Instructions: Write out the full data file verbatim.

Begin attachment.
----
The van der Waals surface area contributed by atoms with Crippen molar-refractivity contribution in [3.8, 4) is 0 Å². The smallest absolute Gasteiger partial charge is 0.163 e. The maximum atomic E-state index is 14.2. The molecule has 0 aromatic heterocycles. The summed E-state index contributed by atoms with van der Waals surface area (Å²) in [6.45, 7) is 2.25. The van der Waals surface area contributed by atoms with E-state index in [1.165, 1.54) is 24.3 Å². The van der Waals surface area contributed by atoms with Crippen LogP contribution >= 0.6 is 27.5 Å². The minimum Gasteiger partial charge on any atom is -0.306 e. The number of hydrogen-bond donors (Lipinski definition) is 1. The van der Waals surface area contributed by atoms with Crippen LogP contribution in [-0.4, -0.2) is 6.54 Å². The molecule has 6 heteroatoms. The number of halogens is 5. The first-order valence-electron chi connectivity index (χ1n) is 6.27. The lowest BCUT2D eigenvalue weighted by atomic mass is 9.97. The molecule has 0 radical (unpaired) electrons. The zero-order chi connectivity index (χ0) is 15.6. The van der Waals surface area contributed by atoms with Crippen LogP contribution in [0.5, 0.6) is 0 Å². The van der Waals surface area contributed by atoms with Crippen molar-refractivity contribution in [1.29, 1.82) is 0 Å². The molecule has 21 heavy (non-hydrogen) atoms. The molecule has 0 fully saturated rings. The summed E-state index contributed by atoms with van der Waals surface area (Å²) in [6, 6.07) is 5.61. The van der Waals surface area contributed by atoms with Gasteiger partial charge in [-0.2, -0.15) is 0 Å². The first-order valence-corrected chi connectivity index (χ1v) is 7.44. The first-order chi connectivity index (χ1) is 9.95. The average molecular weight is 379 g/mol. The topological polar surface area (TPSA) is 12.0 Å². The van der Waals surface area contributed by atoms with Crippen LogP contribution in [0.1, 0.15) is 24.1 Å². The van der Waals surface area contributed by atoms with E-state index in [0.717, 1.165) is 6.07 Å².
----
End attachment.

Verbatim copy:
The van der Waals surface area contributed by atoms with Crippen molar-refractivity contribution in [3.8, 4) is 0 Å². The smallest absolute Gasteiger partial charge is 0.163 e. The maximum atomic E-state index is 14.2. The molecule has 0 aromatic heterocycles. The summed E-state index contributed by atoms with van der Waals surface area (Å²) in [6.45, 7) is 2.25. The van der Waals surface area contributed by atoms with E-state index in [1.165, 1.54) is 24.3 Å². The van der Waals surface area contributed by atoms with Crippen LogP contribution >= 0.6 is 27.5 Å². The minimum Gasteiger partial charge on any atom is -0.306 e. The number of hydrogen-bond donors (Lipinski definition) is 1. The van der Waals surface area contributed by atoms with Crippen LogP contribution in [-0.4, -0.2) is 6.54 Å². The molecule has 6 heteroatoms. The number of halogens is 5. The first-order valence-electron chi connectivity index (χ1n) is 6.27. The lowest BCUT2D eigenvalue weighted by atomic mass is 9.97. The molecule has 0 radical (unpaired) electrons. The zero-order chi connectivity index (χ0) is 15.6. The van der Waals surface area contributed by atoms with Crippen LogP contribution in [0.5, 0.6) is 0 Å². The van der Waals surface area contributed by atoms with Crippen molar-refractivity contribution in [1.29, 1.82) is 0 Å². The molecule has 21 heavy (non-hydrogen) atoms. The molecule has 0 fully saturated rings. The summed E-state index contributed by atoms with van der Waals surface area (Å²) in [6, 6.07) is 5.61. The van der Waals surface area contributed by atoms with Gasteiger partial charge in [-0.2, -0.15) is 0 Å². The first-order valence-corrected chi connectivity index (χ1v) is 7.44. The first-order chi connectivity index (χ1) is 9.95. The average molecular weight is 379 g/mol. The topological polar surface area (TPSA) is 12.0 Å². The van der Waals surface area contributed by atoms with Crippen LogP contribution in [0.1, 0.15) is 24.1 Å². The van der Waals surface area contributed by atoms with E-state index in [0.717, 1.165) is 6.07 Å².